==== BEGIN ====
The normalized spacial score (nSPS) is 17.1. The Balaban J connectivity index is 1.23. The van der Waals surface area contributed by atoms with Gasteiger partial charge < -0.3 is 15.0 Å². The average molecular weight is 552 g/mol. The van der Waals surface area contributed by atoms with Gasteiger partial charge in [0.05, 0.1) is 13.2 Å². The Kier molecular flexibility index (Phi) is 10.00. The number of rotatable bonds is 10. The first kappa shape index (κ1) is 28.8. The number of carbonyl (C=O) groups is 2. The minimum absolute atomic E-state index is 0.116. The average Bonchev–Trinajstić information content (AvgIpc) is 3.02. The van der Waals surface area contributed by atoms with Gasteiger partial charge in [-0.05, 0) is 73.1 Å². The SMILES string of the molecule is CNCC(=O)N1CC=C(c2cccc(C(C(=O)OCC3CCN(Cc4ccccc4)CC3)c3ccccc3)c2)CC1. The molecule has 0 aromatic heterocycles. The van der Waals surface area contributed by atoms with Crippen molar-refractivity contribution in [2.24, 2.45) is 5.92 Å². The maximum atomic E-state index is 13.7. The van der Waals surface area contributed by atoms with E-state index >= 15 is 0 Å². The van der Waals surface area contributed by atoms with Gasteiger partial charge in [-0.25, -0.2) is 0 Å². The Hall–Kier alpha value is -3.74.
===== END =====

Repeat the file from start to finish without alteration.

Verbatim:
The normalized spacial score (nSPS) is 17.1. The Balaban J connectivity index is 1.23. The van der Waals surface area contributed by atoms with Gasteiger partial charge < -0.3 is 15.0 Å². The average molecular weight is 552 g/mol. The van der Waals surface area contributed by atoms with Gasteiger partial charge in [0.05, 0.1) is 13.2 Å². The Kier molecular flexibility index (Phi) is 10.00. The number of rotatable bonds is 10. The first kappa shape index (κ1) is 28.8. The number of carbonyl (C=O) groups is 2. The minimum absolute atomic E-state index is 0.116. The average Bonchev–Trinajstić information content (AvgIpc) is 3.02. The van der Waals surface area contributed by atoms with Gasteiger partial charge in [-0.05, 0) is 73.1 Å². The SMILES string of the molecule is CNCC(=O)N1CC=C(c2cccc(C(C(=O)OCC3CCN(Cc4ccccc4)CC3)c3ccccc3)c2)CC1. The molecule has 0 aromatic heterocycles. The van der Waals surface area contributed by atoms with Crippen molar-refractivity contribution in [2.24, 2.45) is 5.92 Å². The maximum atomic E-state index is 13.7. The van der Waals surface area contributed by atoms with E-state index >= 15 is 0 Å². The van der Waals surface area contributed by atoms with Gasteiger partial charge in [-0.25, -0.2) is 0 Å². The Hall–Kier alpha value is -3.74.